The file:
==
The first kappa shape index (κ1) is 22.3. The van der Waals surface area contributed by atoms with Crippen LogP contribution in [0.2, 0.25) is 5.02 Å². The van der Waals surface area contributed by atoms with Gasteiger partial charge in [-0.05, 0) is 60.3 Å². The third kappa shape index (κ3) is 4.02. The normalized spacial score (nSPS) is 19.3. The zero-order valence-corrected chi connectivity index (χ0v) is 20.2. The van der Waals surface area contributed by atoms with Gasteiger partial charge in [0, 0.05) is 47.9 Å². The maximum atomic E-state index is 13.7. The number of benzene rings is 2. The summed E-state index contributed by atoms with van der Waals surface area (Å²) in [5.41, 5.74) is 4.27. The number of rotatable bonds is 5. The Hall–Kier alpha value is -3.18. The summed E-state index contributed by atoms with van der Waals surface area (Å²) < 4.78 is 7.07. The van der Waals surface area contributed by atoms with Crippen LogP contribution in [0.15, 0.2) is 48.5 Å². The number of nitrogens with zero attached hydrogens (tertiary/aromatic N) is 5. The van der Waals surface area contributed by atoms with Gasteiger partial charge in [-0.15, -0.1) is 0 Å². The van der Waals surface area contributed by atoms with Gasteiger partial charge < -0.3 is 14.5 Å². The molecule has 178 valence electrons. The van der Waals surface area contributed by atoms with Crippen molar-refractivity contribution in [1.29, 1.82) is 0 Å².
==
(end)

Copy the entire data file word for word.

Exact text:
The first kappa shape index (κ1) is 22.3. The van der Waals surface area contributed by atoms with Crippen LogP contribution in [0.2, 0.25) is 5.02 Å². The van der Waals surface area contributed by atoms with Gasteiger partial charge in [-0.05, 0) is 60.3 Å². The third kappa shape index (κ3) is 4.02. The normalized spacial score (nSPS) is 19.3. The zero-order valence-corrected chi connectivity index (χ0v) is 20.2. The van der Waals surface area contributed by atoms with Gasteiger partial charge in [0, 0.05) is 47.9 Å². The maximum atomic E-state index is 13.7. The number of benzene rings is 2. The summed E-state index contributed by atoms with van der Waals surface area (Å²) in [5.41, 5.74) is 4.27. The number of rotatable bonds is 5. The Hall–Kier alpha value is -3.18. The summed E-state index contributed by atoms with van der Waals surface area (Å²) < 4.78 is 7.07. The van der Waals surface area contributed by atoms with Crippen LogP contribution in [0.15, 0.2) is 48.5 Å². The number of nitrogens with zero attached hydrogens (tertiary/aromatic N) is 5. The van der Waals surface area contributed by atoms with Gasteiger partial charge in [-0.15, -0.1) is 0 Å². The van der Waals surface area contributed by atoms with Gasteiger partial charge < -0.3 is 14.5 Å². The molecule has 178 valence electrons. The van der Waals surface area contributed by atoms with Crippen molar-refractivity contribution in [1.29, 1.82) is 0 Å².